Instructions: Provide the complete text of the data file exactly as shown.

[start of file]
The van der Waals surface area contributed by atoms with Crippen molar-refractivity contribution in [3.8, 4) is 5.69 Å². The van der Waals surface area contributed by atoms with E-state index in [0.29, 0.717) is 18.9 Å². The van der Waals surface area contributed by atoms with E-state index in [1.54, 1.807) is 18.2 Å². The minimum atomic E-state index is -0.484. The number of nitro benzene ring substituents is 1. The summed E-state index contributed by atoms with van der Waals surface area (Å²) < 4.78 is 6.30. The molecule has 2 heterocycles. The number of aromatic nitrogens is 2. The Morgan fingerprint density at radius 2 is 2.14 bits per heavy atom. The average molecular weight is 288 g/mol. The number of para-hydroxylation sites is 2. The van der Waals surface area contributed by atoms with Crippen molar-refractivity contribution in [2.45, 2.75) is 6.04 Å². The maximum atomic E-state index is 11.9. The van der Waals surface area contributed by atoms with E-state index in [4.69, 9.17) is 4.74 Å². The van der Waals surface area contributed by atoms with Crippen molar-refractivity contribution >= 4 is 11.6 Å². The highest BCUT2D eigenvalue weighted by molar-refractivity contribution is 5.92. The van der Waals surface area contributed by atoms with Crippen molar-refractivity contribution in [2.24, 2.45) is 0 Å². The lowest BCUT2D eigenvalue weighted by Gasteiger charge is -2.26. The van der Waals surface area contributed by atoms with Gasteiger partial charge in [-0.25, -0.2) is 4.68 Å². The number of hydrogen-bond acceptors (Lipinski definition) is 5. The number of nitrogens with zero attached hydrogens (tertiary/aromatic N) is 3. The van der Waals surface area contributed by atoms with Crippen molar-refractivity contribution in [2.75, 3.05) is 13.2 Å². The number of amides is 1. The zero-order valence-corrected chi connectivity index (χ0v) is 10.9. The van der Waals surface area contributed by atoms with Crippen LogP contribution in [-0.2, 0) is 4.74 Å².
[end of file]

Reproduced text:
The van der Waals surface area contributed by atoms with Crippen molar-refractivity contribution in [3.8, 4) is 5.69 Å². The van der Waals surface area contributed by atoms with E-state index in [0.29, 0.717) is 18.9 Å². The van der Waals surface area contributed by atoms with E-state index in [1.54, 1.807) is 18.2 Å². The minimum atomic E-state index is -0.484. The number of nitro benzene ring substituents is 1. The summed E-state index contributed by atoms with van der Waals surface area (Å²) < 4.78 is 6.30. The molecule has 2 heterocycles. The number of aromatic nitrogens is 2. The Morgan fingerprint density at radius 2 is 2.14 bits per heavy atom. The average molecular weight is 288 g/mol. The number of para-hydroxylation sites is 2. The van der Waals surface area contributed by atoms with Crippen molar-refractivity contribution in [2.45, 2.75) is 6.04 Å². The maximum atomic E-state index is 11.9. The van der Waals surface area contributed by atoms with E-state index in [4.69, 9.17) is 4.74 Å². The van der Waals surface area contributed by atoms with Crippen molar-refractivity contribution >= 4 is 11.6 Å². The highest BCUT2D eigenvalue weighted by molar-refractivity contribution is 5.92. The van der Waals surface area contributed by atoms with Crippen molar-refractivity contribution in [2.24, 2.45) is 0 Å². The lowest BCUT2D eigenvalue weighted by Gasteiger charge is -2.26. The van der Waals surface area contributed by atoms with Gasteiger partial charge in [-0.25, -0.2) is 4.68 Å². The number of hydrogen-bond acceptors (Lipinski definition) is 5. The number of nitrogens with zero attached hydrogens (tertiary/aromatic N) is 3. The van der Waals surface area contributed by atoms with Crippen molar-refractivity contribution in [2.75, 3.05) is 13.2 Å². The number of amides is 1. The zero-order valence-corrected chi connectivity index (χ0v) is 10.9. The van der Waals surface area contributed by atoms with Crippen LogP contribution in [-0.2, 0) is 4.74 Å².